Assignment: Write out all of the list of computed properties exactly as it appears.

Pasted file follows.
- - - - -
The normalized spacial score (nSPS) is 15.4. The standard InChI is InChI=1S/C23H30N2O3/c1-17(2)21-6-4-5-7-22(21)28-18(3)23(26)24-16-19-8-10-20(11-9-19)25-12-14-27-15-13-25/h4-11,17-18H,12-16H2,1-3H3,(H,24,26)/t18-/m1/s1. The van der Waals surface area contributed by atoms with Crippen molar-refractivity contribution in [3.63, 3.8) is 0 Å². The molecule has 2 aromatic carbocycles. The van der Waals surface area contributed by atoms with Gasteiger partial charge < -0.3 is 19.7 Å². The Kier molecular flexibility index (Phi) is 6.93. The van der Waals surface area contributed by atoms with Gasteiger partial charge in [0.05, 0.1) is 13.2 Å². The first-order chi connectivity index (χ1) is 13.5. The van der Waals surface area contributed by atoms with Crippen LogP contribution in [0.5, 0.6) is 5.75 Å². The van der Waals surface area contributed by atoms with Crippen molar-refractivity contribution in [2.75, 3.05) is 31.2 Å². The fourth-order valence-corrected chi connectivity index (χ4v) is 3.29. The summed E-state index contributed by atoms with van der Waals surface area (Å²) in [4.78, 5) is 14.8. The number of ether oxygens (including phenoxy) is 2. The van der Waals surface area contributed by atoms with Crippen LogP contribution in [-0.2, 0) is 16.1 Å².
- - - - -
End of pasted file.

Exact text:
The normalized spacial score (nSPS) is 15.4. The standard InChI is InChI=1S/C23H30N2O3/c1-17(2)21-6-4-5-7-22(21)28-18(3)23(26)24-16-19-8-10-20(11-9-19)25-12-14-27-15-13-25/h4-11,17-18H,12-16H2,1-3H3,(H,24,26)/t18-/m1/s1. The van der Waals surface area contributed by atoms with Crippen molar-refractivity contribution in [3.63, 3.8) is 0 Å². The molecule has 2 aromatic carbocycles. The van der Waals surface area contributed by atoms with Gasteiger partial charge < -0.3 is 19.7 Å². The Kier molecular flexibility index (Phi) is 6.93. The van der Waals surface area contributed by atoms with Gasteiger partial charge in [0.05, 0.1) is 13.2 Å². The first-order chi connectivity index (χ1) is 13.5. The van der Waals surface area contributed by atoms with Crippen LogP contribution in [0.5, 0.6) is 5.75 Å². The van der Waals surface area contributed by atoms with Crippen molar-refractivity contribution in [2.75, 3.05) is 31.2 Å². The fourth-order valence-corrected chi connectivity index (χ4v) is 3.29. The summed E-state index contributed by atoms with van der Waals surface area (Å²) in [4.78, 5) is 14.8. The number of ether oxygens (including phenoxy) is 2. The van der Waals surface area contributed by atoms with Crippen LogP contribution in [-0.2, 0) is 16.1 Å².